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Emily Lakdawalla
Senior Editor & Planetary Evangelist, The Planetary Society. Planetary scientist. Asteroid 274860. Views are my own & not those of employer.
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Emily Lakdawalla 16m
Replying to @LokiVolcano
Uranus is the best planet and Io is the best moon
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Emily Lakdawalla 1h
Replying to @JPMajor
I do wonder if Ina-D is related though.
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Emily Lakdawalla 4h
Replying to @Ryan_B_Anderson
lol
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Emily Lakdawalla 5h
5 jobs I've had: • Test prep company junk mail folder/addresser • Nanny for the kid of directors of a summer camp in Colorado • Office temp (mostly data entry) • Middle school science teacher • Environmental consultant (writing CEQA/NEPA documentation for transit projects)
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Emily Lakdawalla retweeted
HAYABUSA2@JAXA 6h
Replying to @haya2e_jaxa
[CRA2] April 24 at 19:15 JST: the altitude of the spacecraft (distance to Ryugu’s surface) passed 16 km. Images from the Optical Navigation Camera - Wide angle (ONC-W1) are now being relayed in real-time on our website! Please see them here:
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Emily Lakdawalla retweeted
HAYABUSA2@JAXA 6h
[CRA2] Shift 1 for the Crater Search Operation (Post-SCI) (CRA2) began on April 24 at 14:30 JST. At 15:54 JST, the GATE 1 check was completed and the spacecraft began the descent at 16:59 JST.
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Emily Lakdawalla retweeted
Marianne David Apr 23
Lead story in 24 April: Govt. amps up attack response
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Emily Lakdawalla retweeted
Keri Bean 20h
Banana for scale.
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Emily Lakdawalla 7h
Replying to @cory_foy
California Science Center of course, and adjacent Natural History Museum. La Brea Tar Pits is a small but excellent and unique museum, nothing like anything I’ve ever visited.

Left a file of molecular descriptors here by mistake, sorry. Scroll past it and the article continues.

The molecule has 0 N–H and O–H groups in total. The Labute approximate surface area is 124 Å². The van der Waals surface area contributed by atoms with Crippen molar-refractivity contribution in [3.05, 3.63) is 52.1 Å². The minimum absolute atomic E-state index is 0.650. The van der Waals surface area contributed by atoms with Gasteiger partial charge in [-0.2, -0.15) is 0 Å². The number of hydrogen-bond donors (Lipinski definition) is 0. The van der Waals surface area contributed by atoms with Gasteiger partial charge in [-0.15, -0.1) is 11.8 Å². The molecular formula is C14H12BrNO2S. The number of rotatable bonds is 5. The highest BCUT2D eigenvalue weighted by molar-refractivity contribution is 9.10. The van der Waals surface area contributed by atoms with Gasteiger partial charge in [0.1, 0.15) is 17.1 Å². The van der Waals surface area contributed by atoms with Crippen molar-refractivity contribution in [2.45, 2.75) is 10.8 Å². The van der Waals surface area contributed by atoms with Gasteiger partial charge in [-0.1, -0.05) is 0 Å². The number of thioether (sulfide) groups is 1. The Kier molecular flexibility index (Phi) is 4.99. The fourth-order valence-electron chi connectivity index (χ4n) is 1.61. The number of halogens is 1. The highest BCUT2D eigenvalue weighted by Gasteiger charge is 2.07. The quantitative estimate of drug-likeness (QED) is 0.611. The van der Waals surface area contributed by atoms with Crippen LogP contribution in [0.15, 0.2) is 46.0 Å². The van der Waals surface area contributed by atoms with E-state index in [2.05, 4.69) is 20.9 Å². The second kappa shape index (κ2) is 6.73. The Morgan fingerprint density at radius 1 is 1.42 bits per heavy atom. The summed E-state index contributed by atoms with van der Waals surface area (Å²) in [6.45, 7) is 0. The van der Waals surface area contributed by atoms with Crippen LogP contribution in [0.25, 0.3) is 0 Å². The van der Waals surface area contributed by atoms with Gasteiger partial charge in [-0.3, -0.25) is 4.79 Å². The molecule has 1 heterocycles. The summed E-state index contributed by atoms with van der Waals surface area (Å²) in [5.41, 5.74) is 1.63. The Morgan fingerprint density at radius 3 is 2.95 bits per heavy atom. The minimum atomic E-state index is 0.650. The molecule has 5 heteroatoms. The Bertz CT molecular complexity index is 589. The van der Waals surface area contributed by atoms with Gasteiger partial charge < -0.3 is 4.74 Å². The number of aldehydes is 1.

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Emily Lakdawalla 7h
Replying to @AMWClarkLaw
Beautiful and deadly.
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Emily Lakdawalla 7h
Replying to @ThomasL36975935
I didn’t but my family in Walla Walla did. We had a book about Mt St Helens that fascinated me as a kid. May have led me into geology, it’s hard to say. I was 6.
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Emily Lakdawalla 15h
Replying to @ondrej1974 @vaticdart
I'm in 100% agreement that it's a beautiful place worth every bit of love.
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Emily Lakdawalla 16h
Replying to @tikasmom
It's a really really beautiful place and it's not as rainy as people make it seem by their complaints (I have relatives in Burien)
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Emily Lakdawalla 16h
Replying to @elakdawalla
Fun fact: in most houses, there is a ready multi-day supply of drinking water stored in your hot water heater. Not-so-fun fact: in So Cal, hot water heaters are often located *outside* houses (no fear of freezing, more fear of leaking) so disaster water theft is likely.
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Emily Lakdawalla 16h
Replying to @elakdawalla
By the way, if you live in southern California, step zero for earthquake preparedness is to stock lots of drinking water in your home and car. People can survive a long time in our pleasant climate as long as they have water to drink, but this is a desert.
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Emily Lakdawalla 16h
Replying to @elakdawalla
On the other hand, modern geologic monitoring of volcanoes is really good. We definitely notice if a volcano is planning something, & can move people out of the way in Seattle or Portland. Not so with The Big One in LA or San Francisco. So, I should be terrified every day.
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Emily Lakdawalla 16h
LA EQs can be very bad, but there's a limit to how bad, and the destruction is limited to the things people build. Volcanoes can bury the very land we build on to tens or 100s of meters deep with lahars, cinders, ash, & lava, & subduction zones can make bigger EQs.
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Emily Lakdawalla 16h
Replying to @AMShea
I'm not at all an expert on specific geologic risk, but my armchair diagnosis is that while Yellowstone has potential for something truly cataclysmic, it's really really really unlikely and there would be warning signs so it's nothing to worry about for now or decades.
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Emily Lakdawalla 16h
Replying to @mikamckinnon
The lovely just taught us today about how disaster preparedness begins with parties!
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Emily Lakdawalla 16h
Replying to @mikamckinnon
If these tweets are scary I'm sorry, follow to learn what's up about disaster preparedness whether it's earthquakes or volcanoes or whatever
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